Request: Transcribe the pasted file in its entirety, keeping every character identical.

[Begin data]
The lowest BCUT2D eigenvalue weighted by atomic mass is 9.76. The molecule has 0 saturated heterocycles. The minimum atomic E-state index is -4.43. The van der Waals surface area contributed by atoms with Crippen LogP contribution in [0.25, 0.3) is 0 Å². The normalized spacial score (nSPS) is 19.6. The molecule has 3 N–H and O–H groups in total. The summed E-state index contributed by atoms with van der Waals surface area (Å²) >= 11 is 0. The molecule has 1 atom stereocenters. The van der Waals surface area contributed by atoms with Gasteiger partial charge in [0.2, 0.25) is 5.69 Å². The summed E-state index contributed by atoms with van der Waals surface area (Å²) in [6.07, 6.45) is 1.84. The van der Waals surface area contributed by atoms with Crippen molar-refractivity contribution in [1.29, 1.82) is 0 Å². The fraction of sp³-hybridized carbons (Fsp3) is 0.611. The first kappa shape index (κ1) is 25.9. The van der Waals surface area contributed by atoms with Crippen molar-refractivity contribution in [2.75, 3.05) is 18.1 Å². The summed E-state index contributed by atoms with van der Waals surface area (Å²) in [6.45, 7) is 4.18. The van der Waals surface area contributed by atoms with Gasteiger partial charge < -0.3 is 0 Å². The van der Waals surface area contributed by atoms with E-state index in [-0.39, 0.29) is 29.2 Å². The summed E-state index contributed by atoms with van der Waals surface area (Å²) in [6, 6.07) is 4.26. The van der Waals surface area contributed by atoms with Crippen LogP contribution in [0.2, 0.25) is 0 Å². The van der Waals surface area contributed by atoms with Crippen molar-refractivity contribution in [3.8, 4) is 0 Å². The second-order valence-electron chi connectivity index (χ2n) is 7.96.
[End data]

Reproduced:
The lowest BCUT2D eigenvalue weighted by atomic mass is 9.76. The molecule has 0 saturated heterocycles. The minimum atomic E-state index is -4.43. The van der Waals surface area contributed by atoms with Crippen LogP contribution in [0.25, 0.3) is 0 Å². The normalized spacial score (nSPS) is 19.6. The molecule has 3 N–H and O–H groups in total. The summed E-state index contributed by atoms with van der Waals surface area (Å²) >= 11 is 0. The molecule has 1 atom stereocenters. The van der Waals surface area contributed by atoms with Gasteiger partial charge in [0.2, 0.25) is 5.69 Å². The summed E-state index contributed by atoms with van der Waals surface area (Å²) in [6.07, 6.45) is 1.84. The van der Waals surface area contributed by atoms with Crippen molar-refractivity contribution in [1.29, 1.82) is 0 Å². The fraction of sp³-hybridized carbons (Fsp3) is 0.611. The first kappa shape index (κ1) is 25.9. The van der Waals surface area contributed by atoms with Crippen molar-refractivity contribution in [2.75, 3.05) is 18.1 Å². The summed E-state index contributed by atoms with van der Waals surface area (Å²) in [6.45, 7) is 4.18. The van der Waals surface area contributed by atoms with Gasteiger partial charge < -0.3 is 0 Å². The van der Waals surface area contributed by atoms with E-state index in [-0.39, 0.29) is 29.2 Å². The summed E-state index contributed by atoms with van der Waals surface area (Å²) in [6, 6.07) is 4.26. The van der Waals surface area contributed by atoms with Crippen LogP contribution in [0.2, 0.25) is 0 Å². The van der Waals surface area contributed by atoms with Crippen molar-refractivity contribution in [3.8, 4) is 0 Å². The second-order valence-electron chi connectivity index (χ2n) is 7.96.